Company CEO Jon Eliassen said the property is a good addition that will appeal to travelers to the Palm Springs and Southern California region.

 Having a location in the Palm Springs area makes sense by offering more options to winter-time business or recreation travelers, Eliassen added. The Red Lion press release noted the Palm Springs area features more than 100 golf courses.

Itron makes a big gas meter sale to Turkey’s largest energy utility

Is it a coincidence?  A few months after Goldman Sachs announced that it's buying 13.3 percent interest in  Turkey’s largest private gas utility, that utility,  AKSA Energy, decides to order 745,000 Itron gas meters.

Yes indeed, Goldman Sachs is an investor in Liberty Lake-based Itron, which develops services and products for the gas, electric and water utility industry.  On March 2012 Itron announced Goldman Sachs held 40,800 shares in Itron common stock.

Which, in fact, is a fairly small percentage of total Itron stock.

No, it's not a conspiracy. This is just the way the world works; especially after noting that this is not AKSA's first order from Itron. 

Many utilities across Eastern Europe are focusing on expanding infrastructure to meet growing energy demands. AKSA is buying gas meters from Itron because that's probably the best choice for that product.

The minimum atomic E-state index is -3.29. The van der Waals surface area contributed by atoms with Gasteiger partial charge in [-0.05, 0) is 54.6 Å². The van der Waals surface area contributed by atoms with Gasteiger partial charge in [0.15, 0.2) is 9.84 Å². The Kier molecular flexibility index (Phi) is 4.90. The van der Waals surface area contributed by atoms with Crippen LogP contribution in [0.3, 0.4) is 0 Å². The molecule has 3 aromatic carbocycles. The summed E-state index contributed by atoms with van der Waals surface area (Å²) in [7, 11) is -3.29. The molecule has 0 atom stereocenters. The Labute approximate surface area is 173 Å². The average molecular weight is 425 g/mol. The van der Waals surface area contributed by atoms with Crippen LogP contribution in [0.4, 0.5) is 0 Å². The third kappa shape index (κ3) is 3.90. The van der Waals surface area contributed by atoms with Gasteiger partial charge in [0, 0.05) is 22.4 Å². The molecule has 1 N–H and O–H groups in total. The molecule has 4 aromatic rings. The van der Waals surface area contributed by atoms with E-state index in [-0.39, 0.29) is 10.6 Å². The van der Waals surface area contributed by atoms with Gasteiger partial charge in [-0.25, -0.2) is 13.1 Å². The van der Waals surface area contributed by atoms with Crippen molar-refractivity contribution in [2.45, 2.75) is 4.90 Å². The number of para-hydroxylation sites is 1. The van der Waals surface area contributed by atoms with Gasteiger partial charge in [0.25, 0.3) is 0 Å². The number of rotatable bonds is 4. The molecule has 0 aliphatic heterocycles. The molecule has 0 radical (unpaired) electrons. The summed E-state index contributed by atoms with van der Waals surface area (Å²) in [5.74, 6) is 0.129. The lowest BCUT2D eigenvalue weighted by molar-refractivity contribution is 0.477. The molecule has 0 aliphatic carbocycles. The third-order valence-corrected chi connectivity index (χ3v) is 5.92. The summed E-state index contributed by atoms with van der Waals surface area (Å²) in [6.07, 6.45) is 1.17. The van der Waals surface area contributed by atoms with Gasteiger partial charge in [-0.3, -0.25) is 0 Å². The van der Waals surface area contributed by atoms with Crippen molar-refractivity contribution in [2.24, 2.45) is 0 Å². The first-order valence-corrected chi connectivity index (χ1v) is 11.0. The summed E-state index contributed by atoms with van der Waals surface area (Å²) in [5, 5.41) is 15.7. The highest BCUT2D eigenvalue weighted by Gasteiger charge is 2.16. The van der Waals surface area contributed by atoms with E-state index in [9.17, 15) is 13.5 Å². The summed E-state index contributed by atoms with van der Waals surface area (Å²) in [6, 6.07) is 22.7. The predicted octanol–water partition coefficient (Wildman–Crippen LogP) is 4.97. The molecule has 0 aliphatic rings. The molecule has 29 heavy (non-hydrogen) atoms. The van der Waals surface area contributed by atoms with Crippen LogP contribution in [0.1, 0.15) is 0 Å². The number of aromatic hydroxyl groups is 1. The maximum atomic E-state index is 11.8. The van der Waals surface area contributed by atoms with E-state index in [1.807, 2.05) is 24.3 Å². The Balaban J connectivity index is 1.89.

Itron didn't announce the dollar value of the three-year deal.

In March 2012 Itron shares were trading around $44. As of today they're trading at around $42, which is up sharply from yesterday.

Here is the boilerplate announcement by AKSA about the deal:

“As a leading gas distribution company in Turkey, we are pleased to work with Itron. We’ve used Itron meters for years and these new meters provide embedded technology for smart meter applications that we aim to implement in the near future,” said Yasar Aslan, AKSA’s CEO. “AKSA plays a key role in the Turkish market and relies on Itron for positioning us for the future.”

  

NW Maps closes its store in Spokane Valley, focusing only on online sales

Northwest Maps, which for the past several years was Spokane's primary option for  buying topo and recreation maps, has shifted to an online- and phone-only business, said owner Steve Mitrovich.

In addition to closing down its Spokane Valley store, the Mitroviches now are only selling their own published atlases and marketing maps for this area. They've sold all their topo and recreational maps to Metsker Maps of Seattle.

Steve Mitrovich said the store closed on July 1. The reason?  Recreational map purchases continued to dwindle and the number of maps and map books sold didn't justify running the business, he said.

The company will take phone orders and orders placed through its website www.nwmaps.com. The business phone number is509 455-6981.

REI still sells some physical topo and recreation maps, Mitrovich said.

As the web has continued to gain online presence, many recreationists are also ordering and printing maps directly from sites such as USGS.gov and the Forest Service online map service.

Schweitzer Engineering will open Spokane Valley office